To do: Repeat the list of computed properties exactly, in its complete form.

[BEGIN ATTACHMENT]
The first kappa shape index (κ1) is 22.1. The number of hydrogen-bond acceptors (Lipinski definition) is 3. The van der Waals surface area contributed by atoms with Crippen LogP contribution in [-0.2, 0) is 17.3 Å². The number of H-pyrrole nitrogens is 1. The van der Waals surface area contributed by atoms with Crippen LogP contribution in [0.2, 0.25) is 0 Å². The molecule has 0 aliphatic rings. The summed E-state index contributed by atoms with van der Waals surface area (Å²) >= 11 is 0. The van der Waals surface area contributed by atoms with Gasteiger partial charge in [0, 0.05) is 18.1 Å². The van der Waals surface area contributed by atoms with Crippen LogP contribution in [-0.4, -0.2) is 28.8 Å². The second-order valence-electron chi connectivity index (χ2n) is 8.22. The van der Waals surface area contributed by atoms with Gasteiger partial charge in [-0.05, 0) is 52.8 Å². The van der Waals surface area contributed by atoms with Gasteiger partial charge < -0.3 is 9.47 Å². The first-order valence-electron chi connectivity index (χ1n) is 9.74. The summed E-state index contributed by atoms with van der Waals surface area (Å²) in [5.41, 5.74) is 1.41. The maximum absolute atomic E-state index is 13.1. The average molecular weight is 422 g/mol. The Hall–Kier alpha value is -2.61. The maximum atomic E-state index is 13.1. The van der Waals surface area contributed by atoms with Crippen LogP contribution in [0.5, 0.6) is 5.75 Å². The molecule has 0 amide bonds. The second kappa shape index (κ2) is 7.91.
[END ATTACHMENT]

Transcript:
The first kappa shape index (κ1) is 22.1. The number of hydrogen-bond acceptors (Lipinski definition) is 3. The van der Waals surface area contributed by atoms with Crippen LogP contribution in [-0.2, 0) is 17.3 Å². The number of H-pyrrole nitrogens is 1. The van der Waals surface area contributed by atoms with Crippen LogP contribution in [0.2, 0.25) is 0 Å². The molecule has 0 aliphatic rings. The summed E-state index contributed by atoms with van der Waals surface area (Å²) >= 11 is 0. The van der Waals surface area contributed by atoms with Gasteiger partial charge in [0, 0.05) is 18.1 Å². The van der Waals surface area contributed by atoms with Crippen LogP contribution in [-0.4, -0.2) is 28.8 Å². The second-order valence-electron chi connectivity index (χ2n) is 8.22. The van der Waals surface area contributed by atoms with Gasteiger partial charge in [-0.05, 0) is 52.8 Å². The van der Waals surface area contributed by atoms with Gasteiger partial charge < -0.3 is 9.47 Å². The first-order valence-electron chi connectivity index (χ1n) is 9.74. The summed E-state index contributed by atoms with van der Waals surface area (Å²) in [5.41, 5.74) is 1.41. The maximum absolute atomic E-state index is 13.1. The average molecular weight is 422 g/mol. The Hall–Kier alpha value is -2.61. The maximum atomic E-state index is 13.1. The van der Waals surface area contributed by atoms with Crippen LogP contribution in [0.5, 0.6) is 5.75 Å². The molecule has 0 amide bonds. The second kappa shape index (κ2) is 7.91.